Toyota Motor Corp., Hyundai, Kia, Mazda and Volvo racked up another month of solid, double-digit U.S. sales gains in July, even as inventories continue to fall broadly across the industry because of severe microchip shortages and other supply-chain disruptions.
Sales rose 33 percent last month at Toyota Motor, with the Toyota and Lexus brands each posting similar double-digit gains. Overall, Toyota Motor said car demand increased 42 percent and light truck deliveries jumped 29 percent.
The company said it ended July with 140,939 cars and light trucks in dealer and port stocks — equal to a 17-day supply — but down 13 percent from 161,120 at the end of June and off 47 percent from 266,131 at the close of July 2020.
Honda Motor Co., citing inventory constraints that limited key models, posted a smaller gain of 8 percent for the month, with demand up 7.4 percent at the Honda division and 14 percent at Acura. The company’s car deliveries rose just 0.8 percent, with Accord off 4 percent. Still, American Honda said it set a July record for U.S. light-truck sales of 83,727.
Volume rose 19 percent to 68,500 last month at Hyundai, with the brand’s retail deliveries setting a July record of 61,227, a gain of 14 percent. Only three models — Ioniq, Palisade and Veloster — posted lower sales last month. Hyundai said it ended July with 46,113 cars and light trucks in U.S. dealer stock, down 65 percent from July 2020 and off 32 percent compared to the end of June.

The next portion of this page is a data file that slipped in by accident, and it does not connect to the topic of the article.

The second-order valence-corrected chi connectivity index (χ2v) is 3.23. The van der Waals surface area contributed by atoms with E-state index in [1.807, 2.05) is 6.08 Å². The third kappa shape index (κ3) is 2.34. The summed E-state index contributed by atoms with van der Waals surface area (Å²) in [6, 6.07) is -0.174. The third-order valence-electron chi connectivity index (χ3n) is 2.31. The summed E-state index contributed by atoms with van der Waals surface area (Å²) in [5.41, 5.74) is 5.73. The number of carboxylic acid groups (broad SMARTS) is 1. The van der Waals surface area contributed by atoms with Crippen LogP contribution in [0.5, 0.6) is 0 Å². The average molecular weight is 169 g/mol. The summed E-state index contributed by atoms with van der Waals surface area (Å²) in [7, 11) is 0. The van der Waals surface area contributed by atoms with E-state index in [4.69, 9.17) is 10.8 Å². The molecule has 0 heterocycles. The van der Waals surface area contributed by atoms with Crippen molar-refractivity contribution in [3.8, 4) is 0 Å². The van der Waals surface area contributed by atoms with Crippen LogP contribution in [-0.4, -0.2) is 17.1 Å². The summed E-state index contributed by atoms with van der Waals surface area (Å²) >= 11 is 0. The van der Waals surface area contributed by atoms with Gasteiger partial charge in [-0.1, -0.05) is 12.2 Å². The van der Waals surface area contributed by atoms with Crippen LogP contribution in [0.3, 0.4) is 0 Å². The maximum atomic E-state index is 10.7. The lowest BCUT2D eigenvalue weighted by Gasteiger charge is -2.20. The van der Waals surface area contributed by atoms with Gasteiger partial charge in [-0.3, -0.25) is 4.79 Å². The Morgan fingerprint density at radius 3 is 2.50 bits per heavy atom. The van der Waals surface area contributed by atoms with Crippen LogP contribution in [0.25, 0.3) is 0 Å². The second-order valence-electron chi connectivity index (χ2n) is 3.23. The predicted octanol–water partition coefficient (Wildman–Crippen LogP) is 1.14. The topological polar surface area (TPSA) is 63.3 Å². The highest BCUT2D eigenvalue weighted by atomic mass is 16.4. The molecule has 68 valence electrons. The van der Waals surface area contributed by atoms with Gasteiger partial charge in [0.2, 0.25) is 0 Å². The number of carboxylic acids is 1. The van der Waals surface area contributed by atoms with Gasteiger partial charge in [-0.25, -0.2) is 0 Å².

Kia, with one of the lowest inventory levels in the industry, said deliveries rose 34 percent to a July record of 70,099.
For the second straight month, Subaru, citing low inventories caused by tight chip supplies, posted a decline — 2.6 percent — after a 21 percent decrease in June.
At Genesis, volume rose 312 percent to 5,180, marking the first time the luxury brand has topped the 5,000 unit mark in a month. Genesis’ two crossovers continue to easily outsell combined deliveries of the brand’s three sedans. Mazda posted a 36 percent increase in July volume behind near equally strong crossover and car demand.
Volvo said its U.S. sales rose 20 percent last month. Ford Motor Co. is expected to report results for the month on Wednesday.